Happy Memorial Day weekend. I know many people are traveling to see family and friends this weekend, but please take a moment to quietly reflect on what this day and this weekend is for: a day to remember those men and women who served and died in our armed forces. Enjoy your barbecue and pool day, but remember those lives lost in conflict to be able to give you the right to be free and have this day.
A fun little statistic I am looking at weekly: there are now 110 pitchers with at least one save as of 5.27.23.
It points directly to the difficulty we face when selecting what could be argued as the most volatile position in baseball in closers. The constant shuffling and reshuffling, due to injuries and ineffectiveness, can be mind-boggling. Some fantasy players adapt quickly to shifting landscapes while others of us (read: me) struggle to adjust to these changes. It’s important to understand trends as they develop in our game, and one thing is certain: pitcher deployment has changed annually for many years, and in fantasy baseball, it’s adjust or lose. It’s the big reason we have this piece: looking at who is shuffling in and out of these premium roles.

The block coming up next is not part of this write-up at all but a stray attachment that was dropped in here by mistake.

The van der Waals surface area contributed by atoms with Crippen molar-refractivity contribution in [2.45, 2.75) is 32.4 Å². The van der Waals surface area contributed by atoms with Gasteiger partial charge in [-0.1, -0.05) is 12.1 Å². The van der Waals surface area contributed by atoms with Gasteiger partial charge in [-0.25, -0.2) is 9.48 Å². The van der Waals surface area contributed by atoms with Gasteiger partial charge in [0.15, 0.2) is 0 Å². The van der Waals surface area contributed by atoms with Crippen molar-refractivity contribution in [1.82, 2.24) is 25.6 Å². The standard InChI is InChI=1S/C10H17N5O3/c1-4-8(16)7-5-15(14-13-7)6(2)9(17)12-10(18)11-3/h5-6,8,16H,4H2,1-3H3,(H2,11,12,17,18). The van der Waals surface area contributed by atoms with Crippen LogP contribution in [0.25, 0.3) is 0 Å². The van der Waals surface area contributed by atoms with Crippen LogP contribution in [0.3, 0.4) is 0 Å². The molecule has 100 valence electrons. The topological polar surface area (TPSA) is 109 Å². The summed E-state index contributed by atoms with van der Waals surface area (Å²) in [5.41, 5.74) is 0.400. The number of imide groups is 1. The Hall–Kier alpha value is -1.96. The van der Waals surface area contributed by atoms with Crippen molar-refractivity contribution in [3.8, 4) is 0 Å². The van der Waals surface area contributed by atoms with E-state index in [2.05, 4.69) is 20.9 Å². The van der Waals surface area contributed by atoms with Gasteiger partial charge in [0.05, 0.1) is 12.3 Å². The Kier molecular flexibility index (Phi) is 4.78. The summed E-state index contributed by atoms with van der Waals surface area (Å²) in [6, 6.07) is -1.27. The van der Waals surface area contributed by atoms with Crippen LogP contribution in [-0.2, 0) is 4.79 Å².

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Fantasy Baseball Bullpen Depth Charts
Yennier Cano continues to excel in his role here as a setup guy for the electric Felix Bautista. Important to note though that Cano has moved into the co-captain’s chair and will get the opportunity to get saves on nights when Bautista is unavailable. What a revelation Cano has been, and as my friend Alex Fast pointed out, he may have the nastiest changeup in the game right now. Cano’s line so far: 1-0, 0.68 ERA, 1.21 WHIP, four saves, and 29 strikeouts in 26.2 innings. A paltry .105 batting average against that changeup with 21 strikeouts of 38 batters facing that change. Both brutal and beautiful!
The Boston Red Sox moved Corey Kluber to the pen with the return of Garrett Whitlock. I do not see Kluber having any value to fantasy players in that role. I was slightly surprised; even though Kluber has struggled this year, I thought management might move Tanner Houck back to the bullpen, where he feels better suited to me. That said, Boston also has guys that can kind of do the multiple-inning role down in the bullpen already in Nick Pivetta and Kutter Crawford. This will be interesting to watch over the next few weeks.
Liam Hendriks threw live batting practice yesterday and it seems all went well. Manager Pedro Grifol had mentioned Hendriks in his presser earlier last week, mentioning that the velocity was back on the fastball as was the bite on the slider. It’s looking like Hendriks is close to activation. Interestingly, the White Sox bullpen has been really good as of late, led by sometimes closer Kendall Graveman and Joe Kelly.